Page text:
I had a robotic procedure about two months ago, and they were desperate to keep me in observation. I said if they were worried, they should fully admit me, and if not, I wanted to go home. I REALLY wanted to go home, and pushed hard for it, but only because I have a fear of nosocomial infections. Had I known about the billing scheme, I don’t think I’d have even accepted the possibility of observation.

    Part of my exciting weekend plans involve combing through the EOBs and bills to see who’s playing games. I have employer-funded benefits (for now, at least) and even though I met all kinds of deductibles and out-of-pocket limits before the surgery, I’m still seeing some pretty serious bills. ugh.

  49. 49
    Richard Mayhew says:

    @negative 1: It never really bothered me — my toddler has done an excellent job of reminding me of snip-area sensitivity as his foot has an amazing abilty to find the cut point, but beyond that, it was nearly painless.

  50. 50
    Gretchen says:

    I went to the emergency room a couple of years ago and was admitted. The hospital bill was $22,000. The provider writeoff was $20,000. After insurance, my payment was a few hundred. A poor sucker with my symptoms who showed up uninsured on that holiday weekend would still be trying to pay off $22,000.

  51. 51
    Richard Mayhew says:

    @Manyakitty: Observation is more of a way to get around Center for Medicare Services (CMS) regulations and accountability measures. An admitted patient counts against the readimission criteria. An observed patient does not.

  52. 52
    aimai says:

    @sal: Well, I kind of get that. When you have a grant through a university the university takes “overhead” which is used to defray all the costs you can’t see and don’t care about of maintaining the building etc…You can’t know, a priori, what costs underlie the running of the entire building.

  53. 53
    aimai says:

    @sal: Well, I kind of get that. When you have a grant through a university the university takes “overhead” which is used to defray all the costs you can’t see and don’t care about of maintaining the building etc…You can’t know, a priori, what costs underlie the running of the entire building.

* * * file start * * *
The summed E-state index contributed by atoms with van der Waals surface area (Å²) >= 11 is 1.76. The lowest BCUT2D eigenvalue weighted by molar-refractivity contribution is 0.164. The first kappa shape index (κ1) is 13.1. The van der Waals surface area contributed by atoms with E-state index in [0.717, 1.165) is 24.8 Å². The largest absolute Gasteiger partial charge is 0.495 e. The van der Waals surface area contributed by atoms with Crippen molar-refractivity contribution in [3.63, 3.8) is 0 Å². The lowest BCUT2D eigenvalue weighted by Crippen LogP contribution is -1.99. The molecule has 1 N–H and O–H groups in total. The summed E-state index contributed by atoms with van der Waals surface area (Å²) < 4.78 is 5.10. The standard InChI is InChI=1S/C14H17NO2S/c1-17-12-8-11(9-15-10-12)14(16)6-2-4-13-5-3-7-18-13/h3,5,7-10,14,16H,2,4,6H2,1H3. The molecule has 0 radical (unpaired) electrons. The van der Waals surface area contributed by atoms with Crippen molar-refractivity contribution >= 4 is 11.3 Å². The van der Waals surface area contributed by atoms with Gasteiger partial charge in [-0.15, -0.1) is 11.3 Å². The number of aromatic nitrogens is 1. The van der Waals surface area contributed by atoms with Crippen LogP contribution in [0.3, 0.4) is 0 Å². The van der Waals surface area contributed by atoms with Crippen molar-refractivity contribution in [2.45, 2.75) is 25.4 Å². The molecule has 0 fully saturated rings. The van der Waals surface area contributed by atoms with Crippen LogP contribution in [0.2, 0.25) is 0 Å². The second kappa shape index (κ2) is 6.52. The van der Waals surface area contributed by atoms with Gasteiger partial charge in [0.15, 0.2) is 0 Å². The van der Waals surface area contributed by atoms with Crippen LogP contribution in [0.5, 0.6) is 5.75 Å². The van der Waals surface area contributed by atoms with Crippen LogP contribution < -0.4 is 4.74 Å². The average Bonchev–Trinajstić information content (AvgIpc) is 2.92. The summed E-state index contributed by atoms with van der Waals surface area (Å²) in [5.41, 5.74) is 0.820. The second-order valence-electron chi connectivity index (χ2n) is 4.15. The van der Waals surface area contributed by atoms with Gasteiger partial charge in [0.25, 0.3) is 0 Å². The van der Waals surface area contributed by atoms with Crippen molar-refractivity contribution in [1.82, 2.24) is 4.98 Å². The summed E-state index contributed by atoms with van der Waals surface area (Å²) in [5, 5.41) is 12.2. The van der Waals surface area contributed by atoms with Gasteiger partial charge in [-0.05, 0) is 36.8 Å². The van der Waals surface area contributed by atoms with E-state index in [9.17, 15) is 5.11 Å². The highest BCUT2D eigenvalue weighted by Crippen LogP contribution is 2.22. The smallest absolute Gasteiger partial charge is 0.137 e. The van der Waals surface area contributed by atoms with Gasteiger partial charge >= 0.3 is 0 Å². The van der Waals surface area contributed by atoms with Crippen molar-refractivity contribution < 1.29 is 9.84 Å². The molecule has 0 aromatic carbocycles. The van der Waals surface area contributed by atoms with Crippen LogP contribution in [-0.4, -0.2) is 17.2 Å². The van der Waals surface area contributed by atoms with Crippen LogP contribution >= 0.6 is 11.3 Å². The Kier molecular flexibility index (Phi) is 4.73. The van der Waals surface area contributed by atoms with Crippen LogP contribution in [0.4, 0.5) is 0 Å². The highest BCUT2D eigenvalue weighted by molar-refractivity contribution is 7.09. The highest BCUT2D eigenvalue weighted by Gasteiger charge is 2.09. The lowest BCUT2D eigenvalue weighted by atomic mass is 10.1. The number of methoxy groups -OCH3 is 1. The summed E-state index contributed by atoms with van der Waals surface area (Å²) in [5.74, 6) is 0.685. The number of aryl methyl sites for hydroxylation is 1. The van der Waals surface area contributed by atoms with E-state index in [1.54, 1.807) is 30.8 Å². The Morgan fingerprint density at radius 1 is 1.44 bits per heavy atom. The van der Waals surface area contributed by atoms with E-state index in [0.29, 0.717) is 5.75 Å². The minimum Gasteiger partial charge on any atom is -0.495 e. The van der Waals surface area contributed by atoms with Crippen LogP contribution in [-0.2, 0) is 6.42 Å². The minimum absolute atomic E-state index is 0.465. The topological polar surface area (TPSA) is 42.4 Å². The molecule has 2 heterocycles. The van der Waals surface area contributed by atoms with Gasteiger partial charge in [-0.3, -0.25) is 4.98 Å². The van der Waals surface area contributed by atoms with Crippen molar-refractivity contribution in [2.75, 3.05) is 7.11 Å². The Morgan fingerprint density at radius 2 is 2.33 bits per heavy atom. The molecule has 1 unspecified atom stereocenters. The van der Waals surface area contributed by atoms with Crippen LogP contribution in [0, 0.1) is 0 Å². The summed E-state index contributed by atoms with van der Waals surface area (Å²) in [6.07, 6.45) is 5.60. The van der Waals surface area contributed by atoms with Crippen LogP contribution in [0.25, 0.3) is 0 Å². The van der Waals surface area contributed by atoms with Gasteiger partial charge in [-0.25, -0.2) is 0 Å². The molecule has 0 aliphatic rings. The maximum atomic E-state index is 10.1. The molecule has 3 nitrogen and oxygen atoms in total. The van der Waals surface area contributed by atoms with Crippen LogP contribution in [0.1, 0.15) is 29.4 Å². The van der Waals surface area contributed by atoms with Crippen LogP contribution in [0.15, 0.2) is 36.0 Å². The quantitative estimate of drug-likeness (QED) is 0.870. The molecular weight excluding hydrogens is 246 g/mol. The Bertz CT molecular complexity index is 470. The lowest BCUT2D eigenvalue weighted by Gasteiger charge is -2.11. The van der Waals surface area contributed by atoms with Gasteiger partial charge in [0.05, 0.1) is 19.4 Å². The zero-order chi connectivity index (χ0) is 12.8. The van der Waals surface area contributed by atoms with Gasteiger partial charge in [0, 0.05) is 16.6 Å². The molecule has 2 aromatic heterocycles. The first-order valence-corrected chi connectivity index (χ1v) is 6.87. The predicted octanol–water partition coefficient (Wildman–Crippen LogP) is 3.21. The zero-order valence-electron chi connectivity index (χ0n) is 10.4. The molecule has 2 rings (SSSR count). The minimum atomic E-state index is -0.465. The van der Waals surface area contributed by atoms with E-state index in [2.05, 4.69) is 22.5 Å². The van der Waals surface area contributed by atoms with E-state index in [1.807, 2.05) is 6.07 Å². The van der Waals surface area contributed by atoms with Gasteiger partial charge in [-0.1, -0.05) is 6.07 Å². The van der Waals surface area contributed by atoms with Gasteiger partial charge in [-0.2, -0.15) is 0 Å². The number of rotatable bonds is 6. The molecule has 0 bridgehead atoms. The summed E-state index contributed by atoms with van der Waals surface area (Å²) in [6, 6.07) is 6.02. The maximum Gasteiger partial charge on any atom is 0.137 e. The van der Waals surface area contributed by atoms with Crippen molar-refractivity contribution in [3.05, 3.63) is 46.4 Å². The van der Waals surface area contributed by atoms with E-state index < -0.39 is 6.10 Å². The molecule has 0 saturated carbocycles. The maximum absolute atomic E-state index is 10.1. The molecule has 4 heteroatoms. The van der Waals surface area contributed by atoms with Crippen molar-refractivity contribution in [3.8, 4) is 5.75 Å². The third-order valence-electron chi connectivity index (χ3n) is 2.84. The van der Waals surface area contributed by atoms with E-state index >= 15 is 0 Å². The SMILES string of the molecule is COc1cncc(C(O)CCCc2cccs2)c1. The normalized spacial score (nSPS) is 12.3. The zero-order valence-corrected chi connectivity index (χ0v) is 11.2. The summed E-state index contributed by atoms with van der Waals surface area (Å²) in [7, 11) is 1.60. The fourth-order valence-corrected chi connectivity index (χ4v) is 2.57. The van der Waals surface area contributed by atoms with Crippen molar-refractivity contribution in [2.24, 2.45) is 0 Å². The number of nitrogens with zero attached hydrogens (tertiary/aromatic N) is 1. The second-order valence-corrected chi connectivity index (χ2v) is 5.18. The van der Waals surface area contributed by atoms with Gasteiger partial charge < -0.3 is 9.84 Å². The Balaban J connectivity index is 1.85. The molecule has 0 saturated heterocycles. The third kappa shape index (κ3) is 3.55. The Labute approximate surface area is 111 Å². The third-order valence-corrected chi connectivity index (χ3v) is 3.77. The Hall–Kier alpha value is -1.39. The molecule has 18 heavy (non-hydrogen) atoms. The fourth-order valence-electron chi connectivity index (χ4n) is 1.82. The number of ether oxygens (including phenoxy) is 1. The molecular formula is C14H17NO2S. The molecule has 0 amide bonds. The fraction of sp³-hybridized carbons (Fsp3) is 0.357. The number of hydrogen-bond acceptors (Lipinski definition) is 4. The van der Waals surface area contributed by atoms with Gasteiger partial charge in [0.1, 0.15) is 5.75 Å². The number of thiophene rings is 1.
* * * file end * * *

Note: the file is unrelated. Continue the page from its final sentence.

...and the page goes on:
54. 54
    HW3 says:

    @negative 1: Have those frozen peas and carrots handy, brother.

  55. 55
    Mnemosyne says:

    @CaseyL:

    And, yes, the thing that struck me most forcibly was, “If I didn’t have insurance, how much of the initial $11,000 would I be on the hook for?”

    If you lost your insurance partway through the process, pretty much all of it. If you went in without insurance and negotiated the price up front, you probably could have negotiated it down to at least half, but $5,500 is still way more than you paid with insurance.

    G works for a home infusion company and they run into the “how much if I self-pay?” question all the time. And nine times out of ten, the answer is, We have no idea. They have, like, three different “self-pay” scales that depend on different things, and that’s leaving aside the 15 or so different kinds of insurance they accept.

  56. 56
    dr. bloor says:

    @Richard Mayhew: If the IRS actually lets them write off retail prices on their balance sheets, then that’s a problem with the tax code more than anything else. Hard time believing that actually happens.

    The other thing to note is that to some extent high self-pay rates historically helped underwrite caring for the uninsured and having to provide services they incurred losses on solely because insurance companies demand comprehensive under-one-roof services–not sure how much of that is still true. Hospitals have taken a big hit in terms of how much they can hope to get reimbursed by state-level “angel funds” at the end of each year for providing treatment to anyone that shows up at their doors.

    The hospital I spent the first half of my career at routinely charged $15 for a Tylenol, $2500 for outpatient procedure rooms and four figures+ for ER services. They made so much money they went bankrupt and shut down a few years back. And they had the Catholic diocese underwriting some of the losses.

    “Dr. Boor,” huh? Good thing I’m not Freudian, or I’d have to interpret that. :)

  57. 57